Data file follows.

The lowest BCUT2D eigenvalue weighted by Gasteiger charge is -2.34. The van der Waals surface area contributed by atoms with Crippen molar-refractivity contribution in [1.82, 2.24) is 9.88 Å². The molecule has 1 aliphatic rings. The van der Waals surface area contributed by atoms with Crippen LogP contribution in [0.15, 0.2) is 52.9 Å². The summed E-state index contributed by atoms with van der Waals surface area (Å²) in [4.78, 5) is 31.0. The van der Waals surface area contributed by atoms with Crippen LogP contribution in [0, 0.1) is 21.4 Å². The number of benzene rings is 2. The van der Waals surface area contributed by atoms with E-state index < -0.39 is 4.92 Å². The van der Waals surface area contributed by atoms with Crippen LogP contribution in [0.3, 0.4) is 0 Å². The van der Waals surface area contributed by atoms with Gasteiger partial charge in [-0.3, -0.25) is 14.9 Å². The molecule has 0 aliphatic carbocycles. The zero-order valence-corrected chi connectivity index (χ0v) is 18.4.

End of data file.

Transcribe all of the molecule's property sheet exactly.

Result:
The lowest BCUT2D eigenvalue weighted by Gasteiger charge is -2.34. The van der Waals surface area contributed by atoms with Crippen molar-refractivity contribution in [1.82, 2.24) is 9.88 Å². The molecule has 1 aliphatic rings. The van der Waals surface area contributed by atoms with Crippen LogP contribution in [0.15, 0.2) is 52.9 Å². The summed E-state index contributed by atoms with van der Waals surface area (Å²) in [4.78, 5) is 31.0. The van der Waals surface area contributed by atoms with Crippen LogP contribution in [0, 0.1) is 21.4 Å². The number of benzene rings is 2. The van der Waals surface area contributed by atoms with E-state index < -0.39 is 4.92 Å². The van der Waals surface area contributed by atoms with Crippen LogP contribution in [0.3, 0.4) is 0 Å². The van der Waals surface area contributed by atoms with Gasteiger partial charge in [-0.3, -0.25) is 14.9 Å². The molecule has 0 aliphatic carbocycles. The zero-order valence-corrected chi connectivity index (χ0v) is 18.4.